This uncirculated coin has been pressed on a copper penny.
This adorable “Tooth Fairy” coin by designer, engraver and roller James Kilcoyne comes from a Private Roll located in Cadiz, Kentucky.
The tradition of leaving a tooth under a pillow for the tooth fairy to collect is practiced in various countries in the Anglosphere.
In early Europe, it was a tradition to bury baby teeth that fell out. When a child’s sixth tooth falls out, it is a custom for parents to slip a gift or money from the tooth fairy under the child’s pillow, but to leave the tooth as a reward.
In northern Europe, there was also a tradition of tand-fé or tooth fee, which was paid when a child lost its first tooth. This tradition is recorded in writings as early as the Eddas, which are the earliest written record of Norse and Northern European traditions.
The reward left varies by country, the family’s economic status, amounts the child’s peers report receiving and other factors. A 2013 survey by Visa Inc. found that American children receive $3.70 per tooth on average.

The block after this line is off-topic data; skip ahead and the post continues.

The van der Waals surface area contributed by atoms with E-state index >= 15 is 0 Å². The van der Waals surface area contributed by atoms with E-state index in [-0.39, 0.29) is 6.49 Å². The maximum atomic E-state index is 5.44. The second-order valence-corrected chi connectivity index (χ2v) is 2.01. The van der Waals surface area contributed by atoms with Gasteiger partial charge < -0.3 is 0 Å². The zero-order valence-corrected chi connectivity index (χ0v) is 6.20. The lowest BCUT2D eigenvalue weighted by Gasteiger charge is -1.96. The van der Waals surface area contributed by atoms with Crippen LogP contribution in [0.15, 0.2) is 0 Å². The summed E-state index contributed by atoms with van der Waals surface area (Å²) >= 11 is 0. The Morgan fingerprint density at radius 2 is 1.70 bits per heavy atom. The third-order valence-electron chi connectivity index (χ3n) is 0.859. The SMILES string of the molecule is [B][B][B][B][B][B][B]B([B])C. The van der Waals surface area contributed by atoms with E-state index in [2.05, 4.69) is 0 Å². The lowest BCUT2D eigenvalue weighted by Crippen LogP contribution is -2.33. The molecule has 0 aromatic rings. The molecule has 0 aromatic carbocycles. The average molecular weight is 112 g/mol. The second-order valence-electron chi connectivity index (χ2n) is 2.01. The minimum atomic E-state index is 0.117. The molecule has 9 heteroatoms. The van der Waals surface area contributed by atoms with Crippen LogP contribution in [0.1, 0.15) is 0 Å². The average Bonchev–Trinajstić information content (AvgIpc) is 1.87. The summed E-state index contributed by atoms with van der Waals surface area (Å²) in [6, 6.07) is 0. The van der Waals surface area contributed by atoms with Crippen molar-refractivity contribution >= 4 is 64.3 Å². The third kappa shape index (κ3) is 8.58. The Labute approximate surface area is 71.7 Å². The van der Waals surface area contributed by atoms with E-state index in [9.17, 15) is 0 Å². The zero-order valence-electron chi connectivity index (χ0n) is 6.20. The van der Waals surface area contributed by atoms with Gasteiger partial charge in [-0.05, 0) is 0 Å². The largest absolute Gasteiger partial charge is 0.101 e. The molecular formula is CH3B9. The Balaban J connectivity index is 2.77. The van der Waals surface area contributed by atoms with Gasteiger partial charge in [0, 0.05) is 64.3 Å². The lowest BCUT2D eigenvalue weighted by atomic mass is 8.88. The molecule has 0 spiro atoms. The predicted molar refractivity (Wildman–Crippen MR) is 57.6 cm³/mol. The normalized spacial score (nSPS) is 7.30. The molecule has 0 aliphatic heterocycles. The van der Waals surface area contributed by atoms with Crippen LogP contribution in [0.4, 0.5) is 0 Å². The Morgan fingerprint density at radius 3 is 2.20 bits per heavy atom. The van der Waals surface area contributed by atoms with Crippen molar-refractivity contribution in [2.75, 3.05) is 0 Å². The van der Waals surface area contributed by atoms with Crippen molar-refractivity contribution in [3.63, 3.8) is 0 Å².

And did you know? February 28th is National Tooth Fairy Day!!2
For hundreds of years, mystical legends, stories, and traditions have been shared about the loss of baby teeth. In some cultures, children’s teeth were buried in order to hide them from witches and evil spirits who would use the tooth’s powers for voodoo. The Vikings believed that children’s teeth had a magical power in them that would help them fight in battle. They would even pay their children for their lost baby teeth so that they could be used to string onto battle necklaces and other jewelry.
Over time, people began to share stories about a Tooth Mouse who would scamper around town and steal children’s teeth in the middle of the night. This story of the mouse soon transformed into the story of the Tooth Fairy, who would leave treasures under the children’s pillows in exchange for their lost teeth.